MI: So what do you like to cook?

 

CK: I’m not a huge cook, but I love to bake. I love to bake cookies and cupcakes…

 

MI: And brownies?

 

CK: Yeah, I dig brownies. I’m good with banana bread.

 

MI: What’s your feeling on the legalization of marijuana?

 

CK: For medical purposes, I believe in it, yes.

 

MI: What is your favorite movie of all time?

 

CK: Dogfight is one of my favorite movies – River Phoenix was in it. It’s just a good story about a guy and a girl, you know? It’s an older movie.

 

MI: I just saw one with him in where he played a country music singer…I can’t think of the name of it…

 

CK: Oh, that’s a great one, too! I can’t remember the name either. I’m a romantic for sure, so I love those kind of movies.

 

MI: Okay, if you were really pissed at someone, who would you throw a bucket of flesh eating ants on?

 

CK: Ooh…(laughs) who do I hate…Paris Hilton? Yeah. All those fake people that all those girls idolize.

 

MI: Now, on your last EP, Redemption, you recruited Corey Taylor from Slipknot/ Stone Sour to produce and it took an entirely different sound direction by recording it acoustically. What was the message you were trying to send and what was the overall reception it received?

 

CK: It was well received, for sure. A lot of people thought it was going to be our new sound and the way we were going (laughs) but we kept trying to explain in interviews and stuff that was wasn’t what we were doing – we just needed to get that out of our system. It was something that we wanted to do for years. The overall message was…I wanted to write songs that were…now the songs I write for Walls of Jericho are from the heart, like I said, but I do make them a little more vague and open so people can take them as they will. You know, put their own thoughts and feelings and situations into it. This one I wanted to write stories; I wanted to write straight up how I was feeling. The first song, “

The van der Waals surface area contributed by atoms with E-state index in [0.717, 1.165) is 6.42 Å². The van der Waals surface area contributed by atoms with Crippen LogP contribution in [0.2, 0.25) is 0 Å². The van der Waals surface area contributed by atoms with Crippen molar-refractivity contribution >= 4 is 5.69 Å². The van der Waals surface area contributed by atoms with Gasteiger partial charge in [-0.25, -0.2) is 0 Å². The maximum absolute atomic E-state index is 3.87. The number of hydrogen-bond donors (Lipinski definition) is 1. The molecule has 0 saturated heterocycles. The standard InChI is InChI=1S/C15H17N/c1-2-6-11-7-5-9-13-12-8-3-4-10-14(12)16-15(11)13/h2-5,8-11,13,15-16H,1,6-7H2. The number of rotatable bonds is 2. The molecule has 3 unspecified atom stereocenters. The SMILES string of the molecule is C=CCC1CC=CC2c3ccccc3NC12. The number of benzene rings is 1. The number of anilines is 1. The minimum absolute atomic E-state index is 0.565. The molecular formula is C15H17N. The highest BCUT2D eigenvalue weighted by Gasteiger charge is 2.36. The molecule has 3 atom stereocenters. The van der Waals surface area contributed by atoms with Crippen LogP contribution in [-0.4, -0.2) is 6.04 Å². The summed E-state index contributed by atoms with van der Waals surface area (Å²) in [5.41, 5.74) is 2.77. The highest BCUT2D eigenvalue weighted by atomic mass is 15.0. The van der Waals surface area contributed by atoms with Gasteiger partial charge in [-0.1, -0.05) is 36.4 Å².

Ember Drive

” is about my mother, about her dying and how much I love her. “My Last Stand” is about the constant search for yourself and your soul mate and we did The Animal’s song [“House of the Rising Sun] which I think is a great song and it’s just a little glimpse into what life is really about – what is true. It’s the real struggles that people go through – that song is about real pain and heartache and life. I really love that song and I’m glad we covered that song. And then the song Corey and I actually did together was about the people we love that are addicted to drugs; how it affects us and how it tears apart your family…we both had that in common.

 

MI: How do you think your music affects your fans around the world?

 

CK: I think it really hits home with a lot of people and hopefully it’s inspiring and healing for them, which is exactly what I am hoping to put out there – that’s what I want to get out of music myself. There are a lot of people who say that, you know – that your music has helped me or just knowing I’m not alone because we speak about a lot of taboo things that everyone wants to sweep under the rug. We tackle abuse – child abuse, rape, drug abuse, and suicide; tons of things that I’ve gone through and my friends and family have gone through. Its stuff that puts you in a very dark place; that makes you feel very alone at times and makes you feel like there’s no hope. I always turned to music to get me out of that and that’s what I really wanted out music to be to people.

 

MI: How did it feel to see Corey again at Mayhem this year?

 

CK: He’d come hang out all the time – he’s actually a good friend of all of ours.

 

MI: I know – I heard him sing happy birthday to you on Youtube…

 

CK: Yeah! (laugh) It’s was really nuts. It was great hanging out with him and meeting Slipknot; I didn’t know any of the dudes from Slipknot except him and Jim, so it was cool to meet some of those dudes and the company he keeps, like his security guys around him are great, great guys. I don’t know. This summer was an amazing time for me – it’s something I won’t forget.

 

MI: So what would you say your best tour has been so far, ever, and with who?